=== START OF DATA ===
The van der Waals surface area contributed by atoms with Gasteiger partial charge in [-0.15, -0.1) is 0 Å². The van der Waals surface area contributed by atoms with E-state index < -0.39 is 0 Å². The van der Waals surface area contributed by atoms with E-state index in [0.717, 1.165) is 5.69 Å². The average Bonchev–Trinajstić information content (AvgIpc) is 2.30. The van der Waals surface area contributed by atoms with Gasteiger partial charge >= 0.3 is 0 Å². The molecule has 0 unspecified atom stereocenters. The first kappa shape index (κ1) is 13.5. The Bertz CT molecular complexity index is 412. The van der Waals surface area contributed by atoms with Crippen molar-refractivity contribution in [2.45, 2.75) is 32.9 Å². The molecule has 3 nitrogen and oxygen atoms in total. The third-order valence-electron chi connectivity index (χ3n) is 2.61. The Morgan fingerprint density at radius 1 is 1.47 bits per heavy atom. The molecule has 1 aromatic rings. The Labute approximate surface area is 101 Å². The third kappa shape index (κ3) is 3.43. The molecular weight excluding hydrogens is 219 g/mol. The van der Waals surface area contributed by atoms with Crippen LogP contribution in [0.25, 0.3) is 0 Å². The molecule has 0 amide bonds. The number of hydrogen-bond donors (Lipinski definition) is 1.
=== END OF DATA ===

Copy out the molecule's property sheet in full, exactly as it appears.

The van der Waals surface area contributed by atoms with Gasteiger partial charge in [-0.15, -0.1) is 0 Å². The van der Waals surface area contributed by atoms with E-state index < -0.39 is 0 Å². The van der Waals surface area contributed by atoms with E-state index in [0.717, 1.165) is 5.69 Å². The average Bonchev–Trinajstić information content (AvgIpc) is 2.30. The van der Waals surface area contributed by atoms with Gasteiger partial charge >= 0.3 is 0 Å². The molecule has 0 unspecified atom stereocenters. The first kappa shape index (κ1) is 13.5. The Bertz CT molecular complexity index is 412. The van der Waals surface area contributed by atoms with Crippen molar-refractivity contribution in [2.45, 2.75) is 32.9 Å². The molecule has 3 nitrogen and oxygen atoms in total. The third-order valence-electron chi connectivity index (χ3n) is 2.61. The Morgan fingerprint density at radius 1 is 1.47 bits per heavy atom. The molecule has 1 aromatic rings. The Labute approximate surface area is 101 Å². The third kappa shape index (κ3) is 3.43. The molecular weight excluding hydrogens is 219 g/mol. The van der Waals surface area contributed by atoms with Crippen LogP contribution in [0.25, 0.3) is 0 Å². The molecule has 0 amide bonds. The number of hydrogen-bond donors (Lipinski definition) is 1.